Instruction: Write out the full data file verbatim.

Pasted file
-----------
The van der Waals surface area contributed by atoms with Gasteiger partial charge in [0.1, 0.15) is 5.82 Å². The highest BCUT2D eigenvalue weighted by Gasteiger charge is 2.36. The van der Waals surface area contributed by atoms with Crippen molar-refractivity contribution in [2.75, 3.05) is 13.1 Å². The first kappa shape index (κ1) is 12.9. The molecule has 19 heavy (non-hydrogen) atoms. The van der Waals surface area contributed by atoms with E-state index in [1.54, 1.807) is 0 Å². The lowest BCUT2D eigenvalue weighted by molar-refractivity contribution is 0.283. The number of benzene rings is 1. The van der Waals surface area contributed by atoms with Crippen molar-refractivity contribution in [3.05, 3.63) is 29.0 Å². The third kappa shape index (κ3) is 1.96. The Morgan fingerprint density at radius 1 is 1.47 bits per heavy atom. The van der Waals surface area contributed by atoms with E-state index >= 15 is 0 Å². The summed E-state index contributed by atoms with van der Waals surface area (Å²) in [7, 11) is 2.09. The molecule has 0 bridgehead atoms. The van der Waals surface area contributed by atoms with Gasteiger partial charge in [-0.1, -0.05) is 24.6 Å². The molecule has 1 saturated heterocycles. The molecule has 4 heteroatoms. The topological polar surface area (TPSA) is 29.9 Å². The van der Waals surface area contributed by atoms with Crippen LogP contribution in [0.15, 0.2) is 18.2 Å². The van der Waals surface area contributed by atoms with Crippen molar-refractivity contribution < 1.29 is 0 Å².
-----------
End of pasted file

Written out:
The van der Waals surface area contributed by atoms with Gasteiger partial charge in [0.1, 0.15) is 5.82 Å². The highest BCUT2D eigenvalue weighted by Gasteiger charge is 2.36. The van der Waals surface area contributed by atoms with Crippen molar-refractivity contribution in [2.75, 3.05) is 13.1 Å². The first kappa shape index (κ1) is 12.9. The molecule has 19 heavy (non-hydrogen) atoms. The van der Waals surface area contributed by atoms with E-state index in [1.54, 1.807) is 0 Å². The lowest BCUT2D eigenvalue weighted by molar-refractivity contribution is 0.283. The number of benzene rings is 1. The van der Waals surface area contributed by atoms with Crippen molar-refractivity contribution in [3.05, 3.63) is 29.0 Å². The third kappa shape index (κ3) is 1.96. The Morgan fingerprint density at radius 1 is 1.47 bits per heavy atom. The van der Waals surface area contributed by atoms with E-state index >= 15 is 0 Å². The summed E-state index contributed by atoms with van der Waals surface area (Å²) in [7, 11) is 2.09. The molecule has 0 bridgehead atoms. The van der Waals surface area contributed by atoms with Gasteiger partial charge in [-0.1, -0.05) is 24.6 Å². The molecule has 1 saturated heterocycles. The molecule has 4 heteroatoms. The topological polar surface area (TPSA) is 29.9 Å². The van der Waals surface area contributed by atoms with Crippen LogP contribution in [0.15, 0.2) is 18.2 Å². The van der Waals surface area contributed by atoms with Crippen molar-refractivity contribution < 1.29 is 0 Å².